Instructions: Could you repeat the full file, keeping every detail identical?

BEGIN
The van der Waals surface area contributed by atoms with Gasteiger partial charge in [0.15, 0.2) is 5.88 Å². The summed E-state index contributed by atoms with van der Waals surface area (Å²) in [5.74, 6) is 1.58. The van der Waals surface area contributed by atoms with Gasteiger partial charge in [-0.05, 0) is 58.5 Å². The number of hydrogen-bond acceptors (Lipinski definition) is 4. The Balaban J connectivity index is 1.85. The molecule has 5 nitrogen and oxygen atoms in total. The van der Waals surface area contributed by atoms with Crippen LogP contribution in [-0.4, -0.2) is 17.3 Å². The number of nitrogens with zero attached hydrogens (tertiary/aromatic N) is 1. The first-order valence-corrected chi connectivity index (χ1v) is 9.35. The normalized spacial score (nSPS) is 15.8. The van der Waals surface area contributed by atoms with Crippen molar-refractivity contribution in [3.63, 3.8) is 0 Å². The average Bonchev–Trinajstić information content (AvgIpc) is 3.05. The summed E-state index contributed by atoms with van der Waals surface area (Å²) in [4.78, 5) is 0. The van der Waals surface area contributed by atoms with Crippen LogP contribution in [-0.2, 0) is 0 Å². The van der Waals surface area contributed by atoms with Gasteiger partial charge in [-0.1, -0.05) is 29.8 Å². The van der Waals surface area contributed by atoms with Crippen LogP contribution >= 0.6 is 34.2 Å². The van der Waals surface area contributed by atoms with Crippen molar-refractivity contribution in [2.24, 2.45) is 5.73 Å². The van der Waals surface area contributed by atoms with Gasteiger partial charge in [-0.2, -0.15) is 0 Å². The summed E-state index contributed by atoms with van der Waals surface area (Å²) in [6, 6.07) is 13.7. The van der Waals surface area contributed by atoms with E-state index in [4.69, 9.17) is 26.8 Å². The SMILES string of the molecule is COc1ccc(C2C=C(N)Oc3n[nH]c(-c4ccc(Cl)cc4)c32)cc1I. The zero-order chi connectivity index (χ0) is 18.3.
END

The van der Waals surface area contributed by atoms with Gasteiger partial charge in [0.15, 0.2) is 5.88 Å². The summed E-state index contributed by atoms with van der Waals surface area (Å²) in [5.74, 6) is 1.58. The van der Waals surface area contributed by atoms with Gasteiger partial charge in [-0.05, 0) is 58.5 Å². The number of hydrogen-bond acceptors (Lipinski definition) is 4. The Balaban J connectivity index is 1.85. The molecule has 5 nitrogen and oxygen atoms in total. The van der Waals surface area contributed by atoms with Crippen LogP contribution in [-0.4, -0.2) is 17.3 Å². The number of nitrogens with zero attached hydrogens (tertiary/aromatic N) is 1. The first-order valence-corrected chi connectivity index (χ1v) is 9.35. The normalized spacial score (nSPS) is 15.8. The van der Waals surface area contributed by atoms with Crippen molar-refractivity contribution in [3.63, 3.8) is 0 Å². The average Bonchev–Trinajstić information content (AvgIpc) is 3.05. The summed E-state index contributed by atoms with van der Waals surface area (Å²) in [4.78, 5) is 0. The van der Waals surface area contributed by atoms with Crippen LogP contribution in [-0.2, 0) is 0 Å². The van der Waals surface area contributed by atoms with Gasteiger partial charge in [-0.1, -0.05) is 29.8 Å². The van der Waals surface area contributed by atoms with Crippen LogP contribution >= 0.6 is 34.2 Å². The van der Waals surface area contributed by atoms with Crippen molar-refractivity contribution in [2.24, 2.45) is 5.73 Å². The van der Waals surface area contributed by atoms with Gasteiger partial charge in [-0.2, -0.15) is 0 Å². The summed E-state index contributed by atoms with van der Waals surface area (Å²) in [6, 6.07) is 13.7. The van der Waals surface area contributed by atoms with E-state index in [4.69, 9.17) is 26.8 Å². The SMILES string of the molecule is COc1ccc(C2C=C(N)Oc3n[nH]c(-c4ccc(Cl)cc4)c32)cc1I. The zero-order chi connectivity index (χ0) is 18.3.